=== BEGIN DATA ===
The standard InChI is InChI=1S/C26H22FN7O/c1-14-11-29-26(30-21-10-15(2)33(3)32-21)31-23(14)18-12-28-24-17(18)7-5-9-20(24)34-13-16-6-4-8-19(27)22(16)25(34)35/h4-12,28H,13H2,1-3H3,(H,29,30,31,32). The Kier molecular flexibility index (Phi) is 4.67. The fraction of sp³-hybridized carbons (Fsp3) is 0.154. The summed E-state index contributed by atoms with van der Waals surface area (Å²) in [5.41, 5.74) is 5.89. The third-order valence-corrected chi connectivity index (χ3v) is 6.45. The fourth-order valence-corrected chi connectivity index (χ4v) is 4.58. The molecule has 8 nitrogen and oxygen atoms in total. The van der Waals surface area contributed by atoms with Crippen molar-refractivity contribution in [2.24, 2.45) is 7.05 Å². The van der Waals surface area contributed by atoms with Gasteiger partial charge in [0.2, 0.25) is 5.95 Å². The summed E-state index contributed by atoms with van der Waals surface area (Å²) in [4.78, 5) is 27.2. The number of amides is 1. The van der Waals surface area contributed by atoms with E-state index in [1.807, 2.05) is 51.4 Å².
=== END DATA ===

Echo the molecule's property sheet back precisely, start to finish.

The standard InChI is InChI=1S/C26H22FN7O/c1-14-11-29-26(30-21-10-15(2)33(3)32-21)31-23(14)18-12-28-24-17(18)7-5-9-20(24)34-13-16-6-4-8-19(27)22(16)25(34)35/h4-12,28H,13H2,1-3H3,(H,29,30,31,32). The Kier molecular flexibility index (Phi) is 4.67. The fraction of sp³-hybridized carbons (Fsp3) is 0.154. The summed E-state index contributed by atoms with van der Waals surface area (Å²) in [5.41, 5.74) is 5.89. The third-order valence-corrected chi connectivity index (χ3v) is 6.45. The fourth-order valence-corrected chi connectivity index (χ4v) is 4.58. The molecule has 8 nitrogen and oxygen atoms in total. The van der Waals surface area contributed by atoms with Crippen molar-refractivity contribution in [2.24, 2.45) is 7.05 Å². The van der Waals surface area contributed by atoms with Gasteiger partial charge in [0.2, 0.25) is 5.95 Å². The summed E-state index contributed by atoms with van der Waals surface area (Å²) in [4.78, 5) is 27.2. The number of amides is 1. The van der Waals surface area contributed by atoms with E-state index in [1.807, 2.05) is 51.4 Å².